06 Oct “I Long for my Home in Kentuck”: Christy’s Minstrels in Britain
Tracy C. Davis (Northwestern University)
Wednesday, October 6 / 5:30 PM
McCune Conference Room, 6020 HSSB
In 1864, the popular Presbyterian monthly Good Words added a late salvo to the Carlyle-Mill “Negro Question” debate. Despite acknowledging that what Good Words’ British readers knew as “Negro music” – through blackface minstrelsy – was nothing of the kind, this music could, nevertheless, appeal ad misericordiam to British audiences and affect their views on slavery. Thus, musicality, the characteristic so often used to demean and delimit blacks, is stated as the justification for captors to liberate them, even though the repertoire in question was neither composed nor performed by blacks.
This lecture takes up the question of how the most esteemed blackface minstrel company, Christy’s Minstrels, functioned as an ethical locus for principled British liberals from the artists’ arrival in London in 1857 to the implementation of Lincoln’s Emancipation Proclamation in 1863. What did Christy’s repertoire contribute to British audiences’ conception of the American South, African American slaves, and slavery as an institution in this period of great anxiety over secession and war’s likely (and eventual) consequences for Great Britain? How is this evidence of differences between British and American understandings of blackface, but also evident (1) as regional politics within Britain, and (2) as regional politics that reflect the map of religious affiliation in Britain? This entails questions about who went to Christy’s performances and why this matters, but also how far research can inform our understanding of taste, influence, and political consequence in studies of reception.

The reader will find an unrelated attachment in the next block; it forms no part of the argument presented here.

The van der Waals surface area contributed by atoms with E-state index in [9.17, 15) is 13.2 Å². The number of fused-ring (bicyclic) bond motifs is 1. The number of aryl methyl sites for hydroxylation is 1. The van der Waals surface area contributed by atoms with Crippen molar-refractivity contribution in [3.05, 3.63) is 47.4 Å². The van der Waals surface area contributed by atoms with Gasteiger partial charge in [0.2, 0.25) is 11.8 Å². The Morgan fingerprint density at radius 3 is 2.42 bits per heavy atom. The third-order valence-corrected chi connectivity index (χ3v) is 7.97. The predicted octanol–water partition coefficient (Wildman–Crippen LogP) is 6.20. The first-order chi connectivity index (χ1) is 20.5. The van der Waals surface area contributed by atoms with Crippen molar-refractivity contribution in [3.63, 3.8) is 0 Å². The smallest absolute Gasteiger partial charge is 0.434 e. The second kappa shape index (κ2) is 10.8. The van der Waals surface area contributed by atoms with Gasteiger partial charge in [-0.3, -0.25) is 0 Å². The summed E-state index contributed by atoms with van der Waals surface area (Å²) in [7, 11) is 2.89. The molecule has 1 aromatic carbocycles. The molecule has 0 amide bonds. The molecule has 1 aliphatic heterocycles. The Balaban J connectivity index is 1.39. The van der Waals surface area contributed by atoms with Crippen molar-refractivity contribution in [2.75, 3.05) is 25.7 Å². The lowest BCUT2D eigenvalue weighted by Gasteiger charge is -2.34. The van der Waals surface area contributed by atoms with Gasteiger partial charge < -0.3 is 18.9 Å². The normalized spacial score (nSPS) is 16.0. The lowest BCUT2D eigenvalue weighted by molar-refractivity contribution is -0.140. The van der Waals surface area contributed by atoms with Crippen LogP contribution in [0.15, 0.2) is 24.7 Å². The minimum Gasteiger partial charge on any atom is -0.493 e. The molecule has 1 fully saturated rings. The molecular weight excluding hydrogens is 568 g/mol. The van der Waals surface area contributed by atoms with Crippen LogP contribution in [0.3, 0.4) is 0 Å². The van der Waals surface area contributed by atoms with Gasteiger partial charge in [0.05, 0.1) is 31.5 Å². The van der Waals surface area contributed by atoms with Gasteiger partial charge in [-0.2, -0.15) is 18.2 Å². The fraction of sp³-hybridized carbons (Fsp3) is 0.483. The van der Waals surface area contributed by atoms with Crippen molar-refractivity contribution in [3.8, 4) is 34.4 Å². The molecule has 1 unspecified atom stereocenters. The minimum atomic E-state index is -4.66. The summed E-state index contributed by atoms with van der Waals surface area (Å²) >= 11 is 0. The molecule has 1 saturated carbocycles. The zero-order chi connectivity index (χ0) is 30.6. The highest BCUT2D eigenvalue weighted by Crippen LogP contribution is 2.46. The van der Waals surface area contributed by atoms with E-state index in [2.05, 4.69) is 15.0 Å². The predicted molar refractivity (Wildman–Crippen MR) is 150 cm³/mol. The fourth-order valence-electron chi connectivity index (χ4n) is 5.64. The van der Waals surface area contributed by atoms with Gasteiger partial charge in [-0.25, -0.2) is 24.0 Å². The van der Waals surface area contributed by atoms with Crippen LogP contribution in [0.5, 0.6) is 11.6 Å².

Sponsored by the IHC’s Performance Studies RFG and the Department of Theater and Dance.